Outreach at the University of California is designed to bring "diversity" into the college classroom. After the abolition of affirmative action programs in California, outreach became big business. Outreach caters to black and Latino communities to the tune of $24 million per year. One outreach program, Puente, specifically targets Latino students in community colleges and high schools. Both the college and high school programs offer English classes with a specific focus on Latino literature and experience, field trips to University of California campuses, and personal Puente counselors and mentors.
Similarly, the goal of the Early Academic Outreach Program is to maximize the presence of "underrepresented" racial groups on campus. EAOP services include helping students write personal statements for admissions applications and organizing campus tours and field trips. Indirectly, UC outreach includes funding student groups like MEChA, a radical Latino group that espouses the conquest of Aztlan (the American Southwest) for the "bronze" people.
I spoke last week by phone with Daniela Conde, a sophomore at UCLA. Conde was a beneficiary of outreach programs when she entered college, and she is involved with MEChA. She is especially upset with cuts to the labor programs proposed by Gov. Schwarzenegger. "I went to a program through the university called the Summer Internship Program," said Conde. "I was placed with a union, and I helped organize the Immigrant Workers Freedom Ride." The Immigrant Workers Freedom Ride imitated the civil rights freedom rides of the 1960s, encouraging the government to grant full rights to illegal aliens. Conde participated in this activity on the taxpayer buck.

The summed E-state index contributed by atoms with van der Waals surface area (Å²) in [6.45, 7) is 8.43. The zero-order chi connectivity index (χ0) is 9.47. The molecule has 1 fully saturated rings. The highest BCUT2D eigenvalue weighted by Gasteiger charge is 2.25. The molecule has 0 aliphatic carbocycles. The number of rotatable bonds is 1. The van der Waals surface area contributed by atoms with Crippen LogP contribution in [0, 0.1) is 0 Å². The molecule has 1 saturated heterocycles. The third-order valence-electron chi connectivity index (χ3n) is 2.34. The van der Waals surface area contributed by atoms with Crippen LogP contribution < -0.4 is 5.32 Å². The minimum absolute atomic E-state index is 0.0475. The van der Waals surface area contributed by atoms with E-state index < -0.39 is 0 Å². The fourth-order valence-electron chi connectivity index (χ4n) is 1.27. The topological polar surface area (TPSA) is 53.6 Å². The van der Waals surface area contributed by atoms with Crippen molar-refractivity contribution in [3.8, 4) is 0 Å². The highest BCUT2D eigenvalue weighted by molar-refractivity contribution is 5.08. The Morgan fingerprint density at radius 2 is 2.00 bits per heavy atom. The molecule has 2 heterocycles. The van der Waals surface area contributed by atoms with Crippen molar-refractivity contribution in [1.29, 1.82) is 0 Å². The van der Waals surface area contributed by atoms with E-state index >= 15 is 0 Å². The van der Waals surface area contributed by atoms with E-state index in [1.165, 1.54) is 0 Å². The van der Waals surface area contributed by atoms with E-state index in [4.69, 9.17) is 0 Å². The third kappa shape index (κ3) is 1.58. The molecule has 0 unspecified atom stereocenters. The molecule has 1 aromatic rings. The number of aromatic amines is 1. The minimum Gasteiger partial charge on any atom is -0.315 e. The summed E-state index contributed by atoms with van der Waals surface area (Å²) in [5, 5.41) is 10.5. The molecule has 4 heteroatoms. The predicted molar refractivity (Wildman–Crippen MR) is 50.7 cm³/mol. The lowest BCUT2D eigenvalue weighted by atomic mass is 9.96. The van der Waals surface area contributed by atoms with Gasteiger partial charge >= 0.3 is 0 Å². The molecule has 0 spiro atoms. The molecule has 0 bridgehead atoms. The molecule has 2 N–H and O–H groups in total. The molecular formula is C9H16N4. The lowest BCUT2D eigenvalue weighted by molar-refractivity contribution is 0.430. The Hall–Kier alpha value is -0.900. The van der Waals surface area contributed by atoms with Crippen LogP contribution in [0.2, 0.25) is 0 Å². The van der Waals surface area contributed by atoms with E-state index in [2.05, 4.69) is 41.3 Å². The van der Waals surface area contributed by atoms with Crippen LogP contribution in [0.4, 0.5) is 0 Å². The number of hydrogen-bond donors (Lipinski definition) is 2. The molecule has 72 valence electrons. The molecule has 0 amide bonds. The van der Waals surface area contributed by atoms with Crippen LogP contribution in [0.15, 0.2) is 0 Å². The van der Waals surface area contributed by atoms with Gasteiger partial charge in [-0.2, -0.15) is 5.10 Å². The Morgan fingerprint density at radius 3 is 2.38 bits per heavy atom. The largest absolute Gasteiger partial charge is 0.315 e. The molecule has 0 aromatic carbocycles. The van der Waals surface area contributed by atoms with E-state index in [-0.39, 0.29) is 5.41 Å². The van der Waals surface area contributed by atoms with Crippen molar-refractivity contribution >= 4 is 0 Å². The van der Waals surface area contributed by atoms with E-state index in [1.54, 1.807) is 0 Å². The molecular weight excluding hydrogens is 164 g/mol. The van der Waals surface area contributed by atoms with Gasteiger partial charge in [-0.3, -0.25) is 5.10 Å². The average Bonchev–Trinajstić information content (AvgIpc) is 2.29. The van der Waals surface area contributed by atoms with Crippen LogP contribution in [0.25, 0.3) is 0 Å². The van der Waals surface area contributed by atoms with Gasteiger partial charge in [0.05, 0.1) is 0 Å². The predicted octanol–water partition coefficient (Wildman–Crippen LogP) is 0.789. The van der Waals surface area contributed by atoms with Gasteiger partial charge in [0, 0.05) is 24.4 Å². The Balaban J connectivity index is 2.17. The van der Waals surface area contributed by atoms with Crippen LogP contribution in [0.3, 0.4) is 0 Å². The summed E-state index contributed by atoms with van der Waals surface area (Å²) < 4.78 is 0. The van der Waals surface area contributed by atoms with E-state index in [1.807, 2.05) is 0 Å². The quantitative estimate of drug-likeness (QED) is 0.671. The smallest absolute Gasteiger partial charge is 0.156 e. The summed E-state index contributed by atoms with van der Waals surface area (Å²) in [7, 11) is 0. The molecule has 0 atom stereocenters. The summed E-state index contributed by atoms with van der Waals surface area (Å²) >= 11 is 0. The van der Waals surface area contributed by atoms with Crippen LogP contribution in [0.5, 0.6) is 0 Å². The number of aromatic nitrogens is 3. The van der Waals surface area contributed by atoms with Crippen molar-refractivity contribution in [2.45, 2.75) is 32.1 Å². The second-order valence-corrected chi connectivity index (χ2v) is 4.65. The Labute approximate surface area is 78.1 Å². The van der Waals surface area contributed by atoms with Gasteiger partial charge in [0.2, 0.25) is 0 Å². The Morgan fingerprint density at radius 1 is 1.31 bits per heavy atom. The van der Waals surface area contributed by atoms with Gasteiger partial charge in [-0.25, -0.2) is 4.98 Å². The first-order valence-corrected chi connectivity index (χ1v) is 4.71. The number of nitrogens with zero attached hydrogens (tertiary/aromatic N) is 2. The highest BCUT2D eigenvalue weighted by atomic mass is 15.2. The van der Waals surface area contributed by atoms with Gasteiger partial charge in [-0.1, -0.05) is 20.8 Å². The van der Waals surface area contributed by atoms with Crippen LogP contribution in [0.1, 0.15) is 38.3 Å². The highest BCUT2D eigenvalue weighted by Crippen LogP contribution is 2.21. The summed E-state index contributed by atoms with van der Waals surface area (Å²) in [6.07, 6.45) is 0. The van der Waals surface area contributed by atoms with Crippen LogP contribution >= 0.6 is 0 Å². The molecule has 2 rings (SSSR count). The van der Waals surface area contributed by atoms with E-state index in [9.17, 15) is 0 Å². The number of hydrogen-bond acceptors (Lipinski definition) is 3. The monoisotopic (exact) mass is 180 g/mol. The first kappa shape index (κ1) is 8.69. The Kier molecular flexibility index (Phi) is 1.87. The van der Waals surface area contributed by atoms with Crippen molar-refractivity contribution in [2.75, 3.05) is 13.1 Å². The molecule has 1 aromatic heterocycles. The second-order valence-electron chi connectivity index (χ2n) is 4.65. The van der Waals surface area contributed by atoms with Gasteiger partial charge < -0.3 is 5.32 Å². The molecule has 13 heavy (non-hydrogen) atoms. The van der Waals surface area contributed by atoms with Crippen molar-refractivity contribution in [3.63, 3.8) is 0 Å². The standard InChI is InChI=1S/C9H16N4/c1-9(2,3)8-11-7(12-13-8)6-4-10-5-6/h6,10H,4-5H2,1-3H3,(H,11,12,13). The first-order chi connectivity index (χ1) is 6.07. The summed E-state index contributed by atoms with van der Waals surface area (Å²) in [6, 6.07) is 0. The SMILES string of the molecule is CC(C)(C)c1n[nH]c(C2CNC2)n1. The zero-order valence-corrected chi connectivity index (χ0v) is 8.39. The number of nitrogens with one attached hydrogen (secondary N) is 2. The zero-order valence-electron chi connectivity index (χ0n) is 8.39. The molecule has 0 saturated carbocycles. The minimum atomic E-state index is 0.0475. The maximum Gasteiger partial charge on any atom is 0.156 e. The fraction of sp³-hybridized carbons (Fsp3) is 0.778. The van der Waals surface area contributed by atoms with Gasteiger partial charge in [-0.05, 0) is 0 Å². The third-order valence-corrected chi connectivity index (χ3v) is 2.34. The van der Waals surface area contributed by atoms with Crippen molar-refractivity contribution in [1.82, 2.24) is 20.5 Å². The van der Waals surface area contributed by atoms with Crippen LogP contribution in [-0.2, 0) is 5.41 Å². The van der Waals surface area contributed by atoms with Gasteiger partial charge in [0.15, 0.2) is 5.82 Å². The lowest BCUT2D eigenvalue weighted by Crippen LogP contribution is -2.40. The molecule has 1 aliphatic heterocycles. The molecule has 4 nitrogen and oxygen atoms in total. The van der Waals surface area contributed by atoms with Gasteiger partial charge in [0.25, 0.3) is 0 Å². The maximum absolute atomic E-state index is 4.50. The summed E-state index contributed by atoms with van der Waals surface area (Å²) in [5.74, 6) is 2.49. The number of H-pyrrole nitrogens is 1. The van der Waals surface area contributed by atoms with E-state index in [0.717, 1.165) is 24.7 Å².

I also spoke with Peter Tadao Gee, a junior at UC Berkeley. With all of the cuts to EAOP, Puente and other non-student-initiated outreach, Gee explained, "a lot of the weight of the responsibility to make up for that is going to be put on student groups." Gee is involved with a student group that will lose money for outreach if the cuts go through.
Both Gee and Conde show admirable tenacity in their efforts to help their communities, but they are all too willing to do so with tax dollars. As a UC student, I have benefited immensely from state education, but if the taxpayers are unwilling to spend money on my schooling, I must take personal responsibility for my own tuition. When Californians elected the Terminator, they voted for government cuts. Cuts hurt. But they hurt far less than tax increases, as Gov. Davis discovered.